Monument Bringing in Monumental Revenues to Region
KREX News Room
GRAND JUNCTION, Colo. Over 225 million years old, the Colorado National Monument is a staple in the Grand Valley.
Mary Crooks, a visitor from Britain, said, "It's just a wonderful place, and I'm so pleased we found it."
Superintendent of the National Monument, Lisa Eckert, said, "It's special to have the proximity of Colorado National Monument as the orange-red backdrop to the Grand Valley."
However, its evolved to be much more than a vision of beauty. A new report reveals that the Colorado National Monument brought in over $23 million to the region in 2011, up $2 million from the year before.
Barbara J. Bowman, division manager of the Grand Junction Visitor and Convention Bureau, said, "Our average [Monument] visitor spends about a day and a half in Grand Junction, so of course they stay overnight. That helps our lodging properties and of course they have to go out to eat."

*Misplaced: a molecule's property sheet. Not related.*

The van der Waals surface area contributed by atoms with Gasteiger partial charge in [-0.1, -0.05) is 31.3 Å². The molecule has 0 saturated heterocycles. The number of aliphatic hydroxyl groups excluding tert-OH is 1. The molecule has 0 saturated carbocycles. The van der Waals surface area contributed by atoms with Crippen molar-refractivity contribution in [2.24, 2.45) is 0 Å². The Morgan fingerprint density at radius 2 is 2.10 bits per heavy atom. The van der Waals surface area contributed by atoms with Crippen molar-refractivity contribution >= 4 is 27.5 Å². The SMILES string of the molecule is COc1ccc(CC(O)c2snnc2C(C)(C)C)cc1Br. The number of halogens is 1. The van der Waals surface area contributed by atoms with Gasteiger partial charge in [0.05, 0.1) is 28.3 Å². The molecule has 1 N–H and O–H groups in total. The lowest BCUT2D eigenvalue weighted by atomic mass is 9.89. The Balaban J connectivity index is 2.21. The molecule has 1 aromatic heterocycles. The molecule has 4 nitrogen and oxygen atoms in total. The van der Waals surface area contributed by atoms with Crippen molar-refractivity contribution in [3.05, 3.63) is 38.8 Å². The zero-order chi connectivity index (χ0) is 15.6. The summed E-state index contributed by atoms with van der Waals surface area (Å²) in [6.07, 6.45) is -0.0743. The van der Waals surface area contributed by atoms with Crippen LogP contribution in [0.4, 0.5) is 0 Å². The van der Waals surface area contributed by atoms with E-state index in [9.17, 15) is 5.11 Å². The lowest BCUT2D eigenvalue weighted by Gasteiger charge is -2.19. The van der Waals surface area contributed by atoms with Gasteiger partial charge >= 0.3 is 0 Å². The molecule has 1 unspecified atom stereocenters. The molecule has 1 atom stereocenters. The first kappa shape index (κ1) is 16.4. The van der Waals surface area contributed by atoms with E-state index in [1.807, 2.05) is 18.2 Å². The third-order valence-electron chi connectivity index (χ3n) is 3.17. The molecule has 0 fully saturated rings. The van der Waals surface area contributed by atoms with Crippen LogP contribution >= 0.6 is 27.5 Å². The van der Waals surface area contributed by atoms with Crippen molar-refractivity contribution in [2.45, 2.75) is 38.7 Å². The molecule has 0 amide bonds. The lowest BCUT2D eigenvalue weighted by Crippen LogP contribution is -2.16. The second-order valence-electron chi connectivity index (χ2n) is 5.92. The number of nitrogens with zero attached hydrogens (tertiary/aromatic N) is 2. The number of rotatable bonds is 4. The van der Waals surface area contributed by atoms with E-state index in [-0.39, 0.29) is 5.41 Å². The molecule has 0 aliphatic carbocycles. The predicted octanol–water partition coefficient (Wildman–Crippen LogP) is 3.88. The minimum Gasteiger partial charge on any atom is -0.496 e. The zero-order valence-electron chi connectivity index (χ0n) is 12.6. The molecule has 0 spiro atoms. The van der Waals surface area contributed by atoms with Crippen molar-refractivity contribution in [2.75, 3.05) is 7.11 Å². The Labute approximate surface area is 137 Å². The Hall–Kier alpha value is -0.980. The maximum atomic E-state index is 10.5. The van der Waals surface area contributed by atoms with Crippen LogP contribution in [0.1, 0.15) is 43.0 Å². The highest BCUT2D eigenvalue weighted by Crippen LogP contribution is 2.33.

"We contribute over $23 million dollars to this community, which is about 314 jobs," Eckert said.
"It is our top attraction for visitors," said Bowman.
Officials are in the process of making the Monument even more well-known on the international map.
"There is a study whether the National Monument should become a national park and change its designation," said Eckert.
"Even our counterparts in Moab and in Delta and in Montrose are all in favor of national park status," Bowman said.
Gaining National Park status could benefit the region in several ways.
Bowman said, "A national park has a higher perceived value, that's just the way it is."
"Especially for the international market, that perhaps people hone in on the special units that have national park in their title," said Eckert.
No matter what the status is at the end of the day, the park will always be the breathtaking symbol of the Grand Valley.
Looking at National Parks across the country, visitation was up by nearly four million in 2012, compared to the year before.